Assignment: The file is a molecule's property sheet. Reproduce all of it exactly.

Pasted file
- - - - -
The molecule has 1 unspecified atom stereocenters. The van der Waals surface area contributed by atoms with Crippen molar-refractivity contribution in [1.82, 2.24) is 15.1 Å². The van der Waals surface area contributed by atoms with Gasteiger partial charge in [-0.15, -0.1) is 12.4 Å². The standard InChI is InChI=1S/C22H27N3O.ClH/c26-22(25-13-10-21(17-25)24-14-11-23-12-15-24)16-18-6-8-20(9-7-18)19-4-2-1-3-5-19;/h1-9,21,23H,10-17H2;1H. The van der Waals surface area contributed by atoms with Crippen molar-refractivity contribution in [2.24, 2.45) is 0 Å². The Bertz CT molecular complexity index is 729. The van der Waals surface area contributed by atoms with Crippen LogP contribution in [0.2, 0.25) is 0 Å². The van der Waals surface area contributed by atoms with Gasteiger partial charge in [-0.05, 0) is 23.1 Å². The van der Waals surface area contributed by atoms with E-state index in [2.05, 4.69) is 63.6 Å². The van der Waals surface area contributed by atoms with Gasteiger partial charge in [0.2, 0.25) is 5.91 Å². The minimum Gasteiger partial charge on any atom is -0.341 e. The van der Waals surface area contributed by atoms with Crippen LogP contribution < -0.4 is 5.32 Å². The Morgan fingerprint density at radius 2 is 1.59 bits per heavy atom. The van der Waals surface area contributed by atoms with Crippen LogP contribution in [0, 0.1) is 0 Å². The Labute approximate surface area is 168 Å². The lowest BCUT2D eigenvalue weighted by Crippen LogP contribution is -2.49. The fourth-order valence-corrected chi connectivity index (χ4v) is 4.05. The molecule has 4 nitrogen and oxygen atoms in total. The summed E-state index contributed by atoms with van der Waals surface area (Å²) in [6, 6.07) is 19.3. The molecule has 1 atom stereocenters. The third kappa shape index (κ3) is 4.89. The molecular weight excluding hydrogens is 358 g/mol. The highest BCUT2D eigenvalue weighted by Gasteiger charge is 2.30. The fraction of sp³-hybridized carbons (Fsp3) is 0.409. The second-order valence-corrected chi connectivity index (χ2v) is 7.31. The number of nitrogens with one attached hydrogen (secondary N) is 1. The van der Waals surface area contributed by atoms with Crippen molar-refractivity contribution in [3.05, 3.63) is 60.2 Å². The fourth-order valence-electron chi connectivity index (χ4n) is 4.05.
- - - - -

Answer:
The molecule has 1 unspecified atom stereocenters. The van der Waals surface area contributed by atoms with Crippen molar-refractivity contribution in [1.82, 2.24) is 15.1 Å². The van der Waals surface area contributed by atoms with Gasteiger partial charge in [-0.15, -0.1) is 12.4 Å². The standard InChI is InChI=1S/C22H27N3O.ClH/c26-22(25-13-10-21(17-25)24-14-11-23-12-15-24)16-18-6-8-20(9-7-18)19-4-2-1-3-5-19;/h1-9,21,23H,10-17H2;1H. The van der Waals surface area contributed by atoms with Crippen molar-refractivity contribution in [2.24, 2.45) is 0 Å². The Bertz CT molecular complexity index is 729. The van der Waals surface area contributed by atoms with Crippen LogP contribution in [0.2, 0.25) is 0 Å². The van der Waals surface area contributed by atoms with Gasteiger partial charge in [-0.05, 0) is 23.1 Å². The van der Waals surface area contributed by atoms with E-state index in [2.05, 4.69) is 63.6 Å². The van der Waals surface area contributed by atoms with Gasteiger partial charge in [0.2, 0.25) is 5.91 Å². The minimum Gasteiger partial charge on any atom is -0.341 e. The van der Waals surface area contributed by atoms with Crippen LogP contribution < -0.4 is 5.32 Å². The Morgan fingerprint density at radius 2 is 1.59 bits per heavy atom. The van der Waals surface area contributed by atoms with Crippen LogP contribution in [0, 0.1) is 0 Å². The Labute approximate surface area is 168 Å². The lowest BCUT2D eigenvalue weighted by Crippen LogP contribution is -2.49. The fourth-order valence-corrected chi connectivity index (χ4v) is 4.05. The molecule has 4 nitrogen and oxygen atoms in total. The summed E-state index contributed by atoms with van der Waals surface area (Å²) in [6, 6.07) is 19.3. The molecule has 1 atom stereocenters. The third kappa shape index (κ3) is 4.89. The molecular weight excluding hydrogens is 358 g/mol. The highest BCUT2D eigenvalue weighted by Gasteiger charge is 2.30. The fraction of sp³-hybridized carbons (Fsp3) is 0.409. The second-order valence-corrected chi connectivity index (χ2v) is 7.31. The number of nitrogens with one attached hydrogen (secondary N) is 1. The van der Waals surface area contributed by atoms with Crippen molar-refractivity contribution in [3.05, 3.63) is 60.2 Å². The fourth-order valence-electron chi connectivity index (χ4n) is 4.05.